• Diversity, inclusion and equal opportunity will continue to be prominent issues regardless of the prevailing economic climate. Businesses that fail to take them seriously may suffer for it, eg “shaming” on social media and perhaps loss of access to public sector contracts.
  • Legal compliance and regulation will become more, rather than less complex. The proposal above to increase sanctions for underpayment of wages is one example, and a reminder to businesses to ensure that their payroll management systems remain fully compliant.

Feeling Overwhelmed

Our workplace advice team can help you with expert advice and solution for all things HR, workplace, and industrial Relations. Whether you are onboarding new employees, managing performance, or monitoring compliance, we have professional phone advice, wage guides, and employee documents.

Members can call our advice line on 1300 391 426,

Not a member? Join today! 12 months membership is only $440 inc GST.

 

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Wage Underpayment Legislation in QLD

Wage Underpayment Legislation in QLD

Late last year, the Palaszczuk Government passed legislation making it a criminal offence for employers to knowingly underpay their staff. Directors and business owners can face jail time.

2020 highlighted several businesses who underpaid their workers. Most employers almost never deliberately underpay their works. Whenever we have identified payment issues it has always been due to the complexity of the industrial relations system, or at worst, a lack of attention or oversight.

Last year the CCIQ spoke in front of a Parliamentary Committee to ask the government not to proceed. They pointed to the economic crisis, a confusing Modern Awards system, and the many ways that cases of alleged underpayment can already be addressed under the current system. They also stressed that there are already so many pressures dampening employers’ confidence and willingness to hire.

What You Need to Know

  • From 10th September, wage theft is a criminal offence in Queensland punishable by up to 10 years in prison for ‘stealing’ and a maximum of 14 years in jail for an offence of fraud.
  • Workers, or a Union on behalf of a worker, can initiate the process by making a complaint to Queensland Police.
  • The process involves conciliation for cases up to $20,000.
  • Workers, or a Union on behalf of a worker, can initiate a civil claim instead, through a new Industrial Magistrates Court if they choose.

What You Need To Do

Now more than ever, employers need to get pays right. This means:

  • Ensure your staff are being paid correctly under the relevant Modern Award or enterprise agreement, keeping in mind recent changes to Award minimum rates of pay and conditions. The General Retail Industry Award will increase by 1.75% from Monday 1st February 2021, the Clerks Private Sector and Timber Industry Awards increased on 1st November 2020.
  • Be sure to factor in allowances, overtime and other relevant award or enterprise agreement entitlements to ensure you are paying pursuant to an award or enterprise agreement.

Need Peace of Mind?

Our workplace relations team provide advice on wage rates and can ensure you are paying your workers correctly.

Are you looking to change employment conditions?

Are you looking to change employment conditions?

The Federal Court recently confirmed that a reduction in an employee’s terms and conditions of employment without consent can give rise to a redundancy entitlement, even where the employee continues working for their employer.

According to Luis Izzo from Australian Business Lawyers “The decision should act as a warning to employers looking to unilaterally reduce conditions in response to changing business demands”.

 
The case 

In Broadlex  Services Pty Ltd v United Workers’ Union [2020] FCA 867, the employer, Broadlex, decided to reduce the working hours of its full-time employee, Ms Vrtkovski, by 40%. The reduction from 38 hours per week to 20 hours per week was documented in a consent form which Broadlex asked its employee to sign.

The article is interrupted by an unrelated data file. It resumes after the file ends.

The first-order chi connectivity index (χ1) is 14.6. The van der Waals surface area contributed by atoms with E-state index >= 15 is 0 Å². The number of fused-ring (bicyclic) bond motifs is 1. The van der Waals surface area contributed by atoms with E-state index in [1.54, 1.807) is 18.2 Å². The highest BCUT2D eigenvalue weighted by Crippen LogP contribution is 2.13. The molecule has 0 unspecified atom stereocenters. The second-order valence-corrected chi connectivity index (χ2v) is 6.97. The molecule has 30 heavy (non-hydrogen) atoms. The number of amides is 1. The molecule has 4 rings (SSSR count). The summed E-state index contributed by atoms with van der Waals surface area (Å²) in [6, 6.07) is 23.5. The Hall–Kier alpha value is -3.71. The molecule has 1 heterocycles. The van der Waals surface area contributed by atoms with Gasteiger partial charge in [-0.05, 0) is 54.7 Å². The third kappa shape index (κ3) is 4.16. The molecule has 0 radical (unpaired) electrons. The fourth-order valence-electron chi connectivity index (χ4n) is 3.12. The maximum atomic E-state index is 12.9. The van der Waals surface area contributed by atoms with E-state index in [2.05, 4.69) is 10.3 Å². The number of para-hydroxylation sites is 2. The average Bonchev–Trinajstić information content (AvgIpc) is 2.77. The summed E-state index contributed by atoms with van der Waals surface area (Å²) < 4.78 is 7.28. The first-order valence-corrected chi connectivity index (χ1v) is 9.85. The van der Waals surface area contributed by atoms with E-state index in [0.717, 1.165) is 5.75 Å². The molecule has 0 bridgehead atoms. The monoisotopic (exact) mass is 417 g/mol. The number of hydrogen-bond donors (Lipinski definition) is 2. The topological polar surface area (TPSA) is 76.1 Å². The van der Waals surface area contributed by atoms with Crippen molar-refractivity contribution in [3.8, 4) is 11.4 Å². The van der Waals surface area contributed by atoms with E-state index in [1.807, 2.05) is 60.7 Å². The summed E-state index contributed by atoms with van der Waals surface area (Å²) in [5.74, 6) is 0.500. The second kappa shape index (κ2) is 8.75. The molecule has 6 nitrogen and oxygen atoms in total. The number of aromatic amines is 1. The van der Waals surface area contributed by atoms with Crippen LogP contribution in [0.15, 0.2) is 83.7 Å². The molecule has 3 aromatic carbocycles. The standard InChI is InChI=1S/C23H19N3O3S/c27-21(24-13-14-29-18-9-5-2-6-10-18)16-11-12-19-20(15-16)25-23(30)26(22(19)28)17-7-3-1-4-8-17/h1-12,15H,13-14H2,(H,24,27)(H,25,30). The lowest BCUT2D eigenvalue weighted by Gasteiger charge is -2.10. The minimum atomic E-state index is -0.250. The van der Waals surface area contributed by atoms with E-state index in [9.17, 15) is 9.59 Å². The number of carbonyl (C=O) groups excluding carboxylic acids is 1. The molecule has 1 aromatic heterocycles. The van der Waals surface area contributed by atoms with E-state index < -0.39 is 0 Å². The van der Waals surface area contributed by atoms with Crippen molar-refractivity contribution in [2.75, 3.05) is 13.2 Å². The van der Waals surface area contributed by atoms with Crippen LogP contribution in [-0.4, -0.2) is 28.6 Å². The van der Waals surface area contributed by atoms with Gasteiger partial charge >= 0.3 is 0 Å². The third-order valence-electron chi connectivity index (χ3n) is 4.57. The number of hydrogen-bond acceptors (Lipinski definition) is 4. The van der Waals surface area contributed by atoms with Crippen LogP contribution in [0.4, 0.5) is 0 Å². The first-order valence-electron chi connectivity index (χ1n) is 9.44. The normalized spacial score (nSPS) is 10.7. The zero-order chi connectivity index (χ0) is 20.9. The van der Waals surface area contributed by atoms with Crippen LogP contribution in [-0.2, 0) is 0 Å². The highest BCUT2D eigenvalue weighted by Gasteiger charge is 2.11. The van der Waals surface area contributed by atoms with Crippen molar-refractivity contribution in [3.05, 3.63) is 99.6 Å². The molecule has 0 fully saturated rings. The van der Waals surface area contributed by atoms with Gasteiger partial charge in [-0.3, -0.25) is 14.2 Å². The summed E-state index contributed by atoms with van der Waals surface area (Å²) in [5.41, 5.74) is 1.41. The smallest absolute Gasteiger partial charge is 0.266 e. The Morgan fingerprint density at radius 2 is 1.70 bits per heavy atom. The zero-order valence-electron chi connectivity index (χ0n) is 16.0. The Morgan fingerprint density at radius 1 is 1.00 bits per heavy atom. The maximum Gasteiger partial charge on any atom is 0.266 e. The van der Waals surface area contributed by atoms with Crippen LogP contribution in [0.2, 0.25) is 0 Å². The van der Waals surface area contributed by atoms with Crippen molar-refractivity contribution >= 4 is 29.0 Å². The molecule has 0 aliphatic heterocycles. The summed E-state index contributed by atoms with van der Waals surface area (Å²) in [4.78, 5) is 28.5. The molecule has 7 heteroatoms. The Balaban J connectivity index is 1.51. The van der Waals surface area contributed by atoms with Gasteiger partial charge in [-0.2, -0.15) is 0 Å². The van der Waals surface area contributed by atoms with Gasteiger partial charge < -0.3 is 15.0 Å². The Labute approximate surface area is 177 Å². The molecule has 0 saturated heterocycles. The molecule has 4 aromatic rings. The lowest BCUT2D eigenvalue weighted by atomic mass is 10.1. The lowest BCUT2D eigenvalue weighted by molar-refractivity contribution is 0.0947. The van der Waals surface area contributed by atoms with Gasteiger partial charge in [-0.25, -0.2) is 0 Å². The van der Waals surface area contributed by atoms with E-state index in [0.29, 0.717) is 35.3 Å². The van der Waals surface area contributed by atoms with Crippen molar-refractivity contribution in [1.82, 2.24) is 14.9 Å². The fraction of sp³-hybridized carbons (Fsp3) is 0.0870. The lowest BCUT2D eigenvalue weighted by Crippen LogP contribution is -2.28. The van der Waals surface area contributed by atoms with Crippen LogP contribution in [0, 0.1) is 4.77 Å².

The employee refused to sign the form, but continued working for Broadlex after the reduction in hours.

Years later, the United Workers Union filed a claim alleging that the employee’s material reduction in conditions triggered a redundancy payment.

Broadlex denied the claim, arguing that the employee’s continued employment meant that no redundancy could have arisen as her employment was never terminated.

 
The decision

In a surprising decision, Justice Katzman found that a redundancy was triggered because the reduction in hours had the effect of terminating the employee’s employment.

Justice Katzmann found that:

  1. The unilateral reduction of the employee’s working hours constituted a “repudiation” of the contract (that is, a fundamental breach going to the root of the contract).
  2. The employee’s refusal to sign a consent form constituted an acceptance of the repudiation by the employee – thereby bringing the pre-existing employment contract to an end.
  3.  When the contract came to an end, the employment relationship also came to an end – thereby triggering the redundancy entitlement under the Fair Work Act.
  4. The employee’s continued work for the employer on a part-time basis constituted the creation of a new and different employment relationship. It was not a continuation of the existing relationship the employee had with Broadlex.
 
Impacts for employers

Whilst the facts considered in Broadlex were somewhat severe (a 40% reduction in hours), the principles have application to the reduction of other significant contractual conditions. The decision could be applied to the reduction of other material contractual conditions such as:

  • access to a motor vehicle
  • incentive payments
  • duties
  • an employee’s status or seniority
  • remuneration or
  • work location.

Particularly as employers respond to financial distress caused by COVID-19, it is important that consent is obtained for contractual variations. Alternatively, employers need to ensure any variations to the employment are permitted by the relevant employment contract (or possibly industrial instrument).

Care especially needs to be taken where reductions are being made to large numbers of employees, in order to avoid a compounding of exposure and the possibility of class actions.

Where to get help

Hardware Australia membership includes access to our workplace advice line, our expert team can assist you with your contractual arrangements permit and whether any liabilities might arise, members can call 1300 391 426 to seek advice. Not a member, Join Now and start accessing a range of services.

Membership includes access to professional employment contracts, policies and proceedures to implement in their business. A full list of available documents can be found on the Member’s Portal.